by Gayle Wilson, historical (2001)
Harlequin Historical, $4.99, ISBN 0-373-29152-3
Is it me or the rather boyish, anemic-looking young man at the cover is rather happy to see me? Just what I need to make my day, really. Gayle Wilson's second instalment in her The Sinclair Brides series, Anne's Perfect Husband (the first is the excellent My Lady's Dare) is a bit off though.
It has a wonderfully noble hero, Ian Sinclair, who walks with a limp (we all know hero's limpness is always a symptom of mental torture from oh - that horrible, horrible Napoleon war!). It also has a heroine, Anne Darlington, whose la-la-li nature of charity, maternity, and honesty ("Death before lying, death before breaking a promise to dear old ladies!") makes the whole love story more akin to a man's bonding with his cute lil' terrier pup.
Ian is walking wounded thanks to Daddy Darlington's bad, cowardly nature. Wanting nothing more than to stalk around his house in misery, he is nonetheless surprised when Bastard Daddy Darlington names him the guardian of Annie Darlington. Still, honor compels him to bring her back to London and give her a Season. But poor Ian, he never considers falling for Annie himself.
Poor, poor Ian. If I haven't been deluged by exasperated pro-Russell Crowe fan emails telling me to stop with my references to a certain Mr Phoenix, I'd say that I imagine Ian to look like him rather than the anemic fellow on the cover. (Nice to see you too, though, Mr Anemia. Now wave that thing to some other lady, will you?) Noble, kind, yet so, so miserable - come over and let this momma cheer you up. I have a weakness for these sort of heroes, dark and haunted yet never afraid to embrace love, really.
But while Ian is realistically noble, Anne Darlington is noble, noble, noble, and nothing else. Egad, it's like Merry Cardboard Sunshine has hijacked this story. Of course, she is born and bred in a boarding school, but I wish the author has taken time to tamper Anne's annoyingly naive, upbeat, and "feminine" nature with some normal human instincts. For instance, Ian frets and seethes in jealousy over her "flirtation" with a handsome rake. I can't help but to wish if Anne has at least displayed some attraction to him - after all, it is natural for heterosexual women to be sexually attracted to handsome men, right? It will make Anne more human in my eyes. But no. How could she? Anne Sunshine has her eyes fixed on Mr Sinclair. He's her champion. One look and it's la-la land for Anne Darlington. She walks around the story, clueless, stars in her eyes as she tells Ian how she loves babies and love and charity and helping old ladies across the streets and honoring vows and promises no matter what... give me a break. It is one thing to be a model of virtue, but if Ian can be noble and has flaws, why not Anne?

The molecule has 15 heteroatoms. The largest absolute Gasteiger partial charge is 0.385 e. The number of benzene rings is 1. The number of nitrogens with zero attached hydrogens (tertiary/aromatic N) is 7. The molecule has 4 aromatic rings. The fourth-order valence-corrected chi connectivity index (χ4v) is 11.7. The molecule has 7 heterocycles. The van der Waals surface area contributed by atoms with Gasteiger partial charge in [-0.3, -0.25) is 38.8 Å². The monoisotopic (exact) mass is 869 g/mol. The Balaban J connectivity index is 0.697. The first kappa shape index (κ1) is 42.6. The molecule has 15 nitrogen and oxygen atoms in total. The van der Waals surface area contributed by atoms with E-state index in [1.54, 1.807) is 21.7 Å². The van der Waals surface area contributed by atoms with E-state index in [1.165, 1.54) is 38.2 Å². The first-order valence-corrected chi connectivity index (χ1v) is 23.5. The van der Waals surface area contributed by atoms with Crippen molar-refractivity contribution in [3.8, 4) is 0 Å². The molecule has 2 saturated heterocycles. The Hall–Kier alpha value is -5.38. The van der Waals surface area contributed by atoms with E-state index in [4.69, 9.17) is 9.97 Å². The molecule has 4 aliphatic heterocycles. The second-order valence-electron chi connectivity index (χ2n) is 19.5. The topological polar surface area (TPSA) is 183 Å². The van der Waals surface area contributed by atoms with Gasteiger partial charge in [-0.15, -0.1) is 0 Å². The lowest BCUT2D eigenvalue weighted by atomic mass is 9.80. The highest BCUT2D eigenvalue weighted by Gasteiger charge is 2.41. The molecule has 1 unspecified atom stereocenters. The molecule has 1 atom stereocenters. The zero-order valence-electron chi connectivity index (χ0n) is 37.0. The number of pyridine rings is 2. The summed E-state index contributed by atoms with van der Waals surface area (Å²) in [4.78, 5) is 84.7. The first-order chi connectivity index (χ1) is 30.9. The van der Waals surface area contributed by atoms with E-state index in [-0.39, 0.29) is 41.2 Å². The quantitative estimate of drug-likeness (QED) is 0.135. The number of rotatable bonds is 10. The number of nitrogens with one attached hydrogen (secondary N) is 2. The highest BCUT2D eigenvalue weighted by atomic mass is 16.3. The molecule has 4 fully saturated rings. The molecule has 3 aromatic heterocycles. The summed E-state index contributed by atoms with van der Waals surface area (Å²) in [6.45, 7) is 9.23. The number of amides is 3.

So the story moves down the predictable path. La la la la la, there is a castle on the clouds, Anne goes there when she sleeps... la la la la la, here in her castle on the clouds. Anne gets new dresses ("Oh, no - too expensive!"), Anne wonders why Ian turns away from her puppy adoration and loyalty ("La, la, la, la, la... castle in the cloud..."), the other man that sniffs around Anne and makes Ian jealous turns out to be... well, not a typical caricature of a bad guy º, for which I give Ms Wilson two thumbs up for. Which only makes me wonder: if this author can take time to make a secondary Other Man (admitted who never has any chances to begin with) human, why not Anne? Anne acting "spunky" in the usual Regency miss manner: it's all so predictable and it seems a waste too.
There are some moments that sing, and these are the moments when Ian broods in silent melancholy. He saves this story, really. I can only wish he has gotten a better story, one where the heroine is at least two-dimensional with some emotional baggages of her own. Not this happy, twitty, trippy, giddy Ms Anne "Charity, Maternity, and Purity" Darlington. Egad, she really reminds me of a happy, clumsy pup. Not that there's anything wrong with puppies - I love puppies - but still... well, you know what I mean, right?
º This is a revised review. The first time around, I didn't notice that the copy I read had two crucial chapters missing. These chapters reveal that (a) the Other Man is Evil, and (b) the heroine gets the just reward her naivete begets her. Do I sound cruel? Anne's sunshine behavior is always the one thing I find annoying about this novel.
Do the two chapters change my view about this story? Well, yes and no. Yes, because it is nice to see Ian performs a fine heroism. And also, Anne actually becomes human and actually shows some strength and backbone. But then again, it is very late into the story, and I could have appreciated this Human Anne as opposed to Sunshine Annie earlier in the story. And the tragedy that befalls Anne is unnecessary if she isn't such a prattly sunshine betty in the first place.
The two chapters do increase my appreciation of lovely Ian as well as my exasperation at Anne. The two effects cancel each other out, and the rating remains unchanged.
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